The integration of the ESP8266 framework into the Arduino IDE brought ease of use for development. This was further improved when firmwares could be pushed over the local network to the test devices with the direct over-the-air feature. But what if your ESP8266 devices are no longer in your own network? How can you then update all the devices which are running an older version of your firmware? The Arduino/ESP8266 crew also has an answer for that: the ESPhttpUpdate class lets you download the latest firmware from a web server and replace the old one, required that the available flash memory is twice the size of the firmware. That’s great, but how does the firmware get to the web server? And how do I make sure that only changed firmware gets updated? In the following post I will describe a workflow which will let you automagically update your devices with just a few clicks, once you have working setup.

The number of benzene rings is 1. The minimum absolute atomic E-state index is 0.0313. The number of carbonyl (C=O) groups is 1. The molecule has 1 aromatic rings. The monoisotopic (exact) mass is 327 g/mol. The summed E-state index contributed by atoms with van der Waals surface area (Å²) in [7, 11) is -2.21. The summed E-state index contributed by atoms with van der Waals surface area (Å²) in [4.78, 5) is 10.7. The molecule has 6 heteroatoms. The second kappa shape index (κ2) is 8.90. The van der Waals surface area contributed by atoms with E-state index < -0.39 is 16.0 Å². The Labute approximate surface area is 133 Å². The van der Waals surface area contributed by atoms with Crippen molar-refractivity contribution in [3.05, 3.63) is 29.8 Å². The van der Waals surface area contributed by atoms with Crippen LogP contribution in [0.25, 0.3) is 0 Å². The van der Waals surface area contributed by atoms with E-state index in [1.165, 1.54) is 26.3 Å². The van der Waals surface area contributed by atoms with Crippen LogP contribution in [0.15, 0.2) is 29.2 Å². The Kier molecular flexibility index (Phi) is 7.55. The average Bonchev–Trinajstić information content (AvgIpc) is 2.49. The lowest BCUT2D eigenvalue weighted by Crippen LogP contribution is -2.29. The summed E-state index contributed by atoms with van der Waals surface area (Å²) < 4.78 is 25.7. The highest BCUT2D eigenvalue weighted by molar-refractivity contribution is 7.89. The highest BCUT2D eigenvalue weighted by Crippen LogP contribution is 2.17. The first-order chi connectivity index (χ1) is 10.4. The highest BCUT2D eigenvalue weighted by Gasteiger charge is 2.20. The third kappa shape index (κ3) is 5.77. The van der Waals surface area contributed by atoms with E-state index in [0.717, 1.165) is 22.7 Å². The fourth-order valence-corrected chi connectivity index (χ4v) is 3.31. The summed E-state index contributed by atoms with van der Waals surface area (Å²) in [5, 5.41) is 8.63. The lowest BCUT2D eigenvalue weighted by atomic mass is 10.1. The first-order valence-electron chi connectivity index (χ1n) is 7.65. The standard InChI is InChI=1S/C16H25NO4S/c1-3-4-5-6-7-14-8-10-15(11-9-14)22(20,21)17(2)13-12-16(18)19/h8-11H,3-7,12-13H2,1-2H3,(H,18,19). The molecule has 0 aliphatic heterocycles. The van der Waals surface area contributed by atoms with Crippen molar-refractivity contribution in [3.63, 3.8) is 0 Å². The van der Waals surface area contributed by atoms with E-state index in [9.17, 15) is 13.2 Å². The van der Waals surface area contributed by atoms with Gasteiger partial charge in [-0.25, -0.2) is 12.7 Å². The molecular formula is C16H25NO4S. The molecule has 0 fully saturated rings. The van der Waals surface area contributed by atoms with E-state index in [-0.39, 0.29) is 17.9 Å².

Have an amazing project to share? Join the SHOW-AND-TELL every Wednesday night at 7:30pm ET on Google+ Hangouts.
Join us every Wednesday night at 8pm ET for Ask an Engineer!
Learn resistor values with Mho’s Resistance or get the best electronics calculator for engineers “Circuit Playground” – Adafruit’s Apps!
Maker Business — Transforming Today’s Bad Jobs into Tomorrow’s Good Jobs
Wearables — Not a loophole
Electronics — Rule of thumb: 10mils per amp.
Biohacking — Biomimicry – 8 Useful Technologies Inspired by Nature
No comments yet.
Sorry, the comment form is closed at this time.